How To Easily Find Industry Benchmarks (For Free)
Often company executives, accounting professionals, consultants and other business leaders are tasked with finding external financial data with which to measure company performance – benchmarking. Ideally, this benchmark data will be sector-specific.
Without relying on intuition or tarot-readers, companies regularly resort to hiring expensive research firms or buying subscriptions to cumbersome market analysis tools; but there is a free database with comprehensive industry statistics from companies in the US that is updated annually.
The Problem With Using Purchased Data
Even the most respected contract research organizations and purchasable reports only provide survey results. These surveys tend to have a small representative sample. With low response rates being one of the top challenges for researchers, landing 100-500 survey participants is considered a “good” sample. To get this level of participation takes time; and many firms may incentivize participation, which can skew results.
False respondents, limited response scales and interviewer subversion/distortion aside, the biggest issues concerning validity and reliability of survey results come from inaccurate responses. There are many factors that can influence survey answer reliability/validity from the respondent, including:
- Subject bias
- Differences in interviewers and interviewees interpretations, inferences, and connotations
- Social desirability (spinning or falsifying responses to look good or providing an answer instead of saying “I don’t know”)
- Recall fallibility/Inability to consult records
If Family Feud has taught me anything, it’s that when “we asked 100 Americans” something, someone’s answer will inevitably make Steve Harvey’s mustache twinge.
There are also a few sources of data for purchase online that pull statistical finance data without the inconsistency of survey data.
Additionally, both research firms and online industry analysis resources can take significant time/money investments to provide the benchmark data you need.
And Then There’s Free Data
If you happen to play in a commonly targeted or scrutinized industry like retail/wholesale, manufacturing, healthcare, government or education, you might get lucky and find a report or two online with benchmarking numbers that appear to be what you’re looking for. It’s important to note that, in addition to the shortcomings listed above, these reports are usually underwritten by a corporation with an agenda that can motivate biased results (whether surveys or data analysis).
Although financial statistics can easily be obtained online for specific companies; these profiles are generally for publicly traded firms, which can be valuable to a point. Unfortunately, calculating industry averages from this data would be extremely time-consuming and produce distorted results (a “peer benchmark” as opposed to industry average). Most mid-sized private companies would be hesitant to benchmark financials against public companies.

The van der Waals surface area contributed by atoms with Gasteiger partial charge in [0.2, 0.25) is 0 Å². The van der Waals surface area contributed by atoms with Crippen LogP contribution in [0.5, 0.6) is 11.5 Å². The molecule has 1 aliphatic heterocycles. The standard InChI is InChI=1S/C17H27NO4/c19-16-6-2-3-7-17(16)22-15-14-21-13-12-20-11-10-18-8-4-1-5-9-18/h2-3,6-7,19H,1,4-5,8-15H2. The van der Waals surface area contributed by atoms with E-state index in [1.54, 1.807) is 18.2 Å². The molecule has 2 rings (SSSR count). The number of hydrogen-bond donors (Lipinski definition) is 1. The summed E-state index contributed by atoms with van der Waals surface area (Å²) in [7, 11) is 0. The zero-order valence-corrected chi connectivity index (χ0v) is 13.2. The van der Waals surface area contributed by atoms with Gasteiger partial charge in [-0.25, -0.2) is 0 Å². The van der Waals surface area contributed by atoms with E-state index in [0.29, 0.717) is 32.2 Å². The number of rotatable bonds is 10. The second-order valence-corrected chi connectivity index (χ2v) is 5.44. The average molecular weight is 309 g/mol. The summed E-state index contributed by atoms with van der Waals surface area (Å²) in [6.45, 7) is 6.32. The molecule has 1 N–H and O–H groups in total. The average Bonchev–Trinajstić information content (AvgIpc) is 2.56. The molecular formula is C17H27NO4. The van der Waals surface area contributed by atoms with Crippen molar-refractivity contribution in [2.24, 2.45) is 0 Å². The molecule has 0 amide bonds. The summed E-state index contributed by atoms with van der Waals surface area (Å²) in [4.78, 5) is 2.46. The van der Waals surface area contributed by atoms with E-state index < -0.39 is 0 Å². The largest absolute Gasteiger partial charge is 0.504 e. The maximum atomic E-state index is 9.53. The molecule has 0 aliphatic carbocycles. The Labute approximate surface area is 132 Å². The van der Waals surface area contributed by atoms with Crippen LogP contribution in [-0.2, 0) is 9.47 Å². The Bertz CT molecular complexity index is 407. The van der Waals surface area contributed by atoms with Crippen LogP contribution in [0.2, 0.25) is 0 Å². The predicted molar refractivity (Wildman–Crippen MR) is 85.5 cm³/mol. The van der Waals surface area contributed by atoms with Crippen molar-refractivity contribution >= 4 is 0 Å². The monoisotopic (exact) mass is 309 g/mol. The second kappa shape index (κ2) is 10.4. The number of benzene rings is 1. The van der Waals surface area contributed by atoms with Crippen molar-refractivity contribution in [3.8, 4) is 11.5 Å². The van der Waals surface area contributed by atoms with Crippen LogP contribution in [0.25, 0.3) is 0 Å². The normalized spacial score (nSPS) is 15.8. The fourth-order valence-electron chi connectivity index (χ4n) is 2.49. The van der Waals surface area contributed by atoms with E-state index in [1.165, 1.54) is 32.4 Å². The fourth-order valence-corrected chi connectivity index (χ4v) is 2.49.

Don’t Get Me Wrong
All of the above resources can be extremely valuable for benchmarking. It’s important, however, to get a holistic view and to not rely on any single source.
Perhaps the Greatest Single Source of Free Financial Data
There is an organization that collects detailed financial information for virtually every US company. This organization deals directly with more Americans than any public or private institution in the world. This organization has a system of safeguards in place to maintain and enhance data accuracy. And this organization compiles and publishes troves of this data online, allowing you to drill down by sector or industry, location – all for free.
Wow, this organization must be one of the most loved institutions of all time!
This organization is The IRS. So, I guess it’s not technically free, but everyone can access its deep database and download without registering or providing payment information. Being a government site, it’s not exactly easy to navigate, but here is a good place to start:
By doing some simple math with tax stats from about 6 million active corporations, it’s fairly simple to get an industry average for anything on an income statement or balance sheet. For example, scrolling down to the “Minor Industry” section and clicking “Returns” gives you the ability to calculate the average Cost of Goods Sold (COGS) for Clothing and Accessories Stores to be $1.963M by dividing COGS of $101,744,741,000 (column 6) by the number of returns, 51829 (column 1)… or COGS as 52.8% of Revenue (column 6 / column 5).
For another, slightly more complex, example of how to use these free .csv files, check out our blog about using IRS Data for Accounts Payable Benchmarking